I’ve never encountered a single bit of writing by Robert Wright that hasn’t annoyed me. A self-described agnostic, he is nevertheless the most ardent faitheist I’ve ever seen, constantly chiding atheists for not being nicer to the faithful.
And it doesn’t help that he seems to totally lack a sense of humor. Once Wright sat next to me at a meeting in Mexico, determined to get me to admit that I had unfairly maligned him in my review of his book, The Evolution of God. I was so shaken by his relentlessness that I approached Dan Dennett afterwards and asked him for a hug. (There are few things more soothing to a distraught atheist than a hug from the amiable and bearded Dennett.)
At any rate, Wright, a senior editor at The Atlantic, goes after Richard Dawkins in a piece in Monday’s issue, “Richard Dawkins, unreasonable atheist?” (The answer is “yes,” of course.) I’ll reproduce Wright’s plaint and the relevant video below. This is his take on the Reason Rally, and all he says about it:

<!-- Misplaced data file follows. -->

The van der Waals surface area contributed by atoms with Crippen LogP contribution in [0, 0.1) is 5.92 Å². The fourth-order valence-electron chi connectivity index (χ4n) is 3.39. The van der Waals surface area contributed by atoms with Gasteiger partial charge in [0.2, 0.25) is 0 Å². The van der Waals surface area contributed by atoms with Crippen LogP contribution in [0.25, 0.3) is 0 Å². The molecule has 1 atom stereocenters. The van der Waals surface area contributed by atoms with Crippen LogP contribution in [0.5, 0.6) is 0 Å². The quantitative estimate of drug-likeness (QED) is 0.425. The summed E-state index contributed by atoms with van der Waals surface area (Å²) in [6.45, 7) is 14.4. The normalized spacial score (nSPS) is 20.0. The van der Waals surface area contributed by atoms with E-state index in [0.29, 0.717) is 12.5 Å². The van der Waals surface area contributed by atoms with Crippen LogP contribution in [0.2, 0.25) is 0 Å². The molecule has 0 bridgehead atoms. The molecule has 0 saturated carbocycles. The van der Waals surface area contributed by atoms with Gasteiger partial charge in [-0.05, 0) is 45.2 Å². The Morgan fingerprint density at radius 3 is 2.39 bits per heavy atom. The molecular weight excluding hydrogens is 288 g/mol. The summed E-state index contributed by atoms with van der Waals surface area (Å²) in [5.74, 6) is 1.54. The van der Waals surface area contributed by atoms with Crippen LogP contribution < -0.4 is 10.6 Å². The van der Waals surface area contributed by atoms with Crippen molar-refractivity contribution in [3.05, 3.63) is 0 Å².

Some of my best friends are reasonable, and I try to be that way myself most of the time, but there is one thing about this rally that bothered me: the intermittent lack of reasonableness evinced by its most famous participant, Richard Dawkins.
Dawkins shares with me, and presumably with everyone at that rally, the goal of keeping America’s science curriculum uncorrupted by fundamentalists. For example, we both oppose a bill recently passed by the Tennessee legislature that allows teachers to challenge the theory of evolution–that is, to “teach the controversy.” (Teaching the controversy would be fine if there was an actual controversy within evolutionary biology about the truth of evolution.)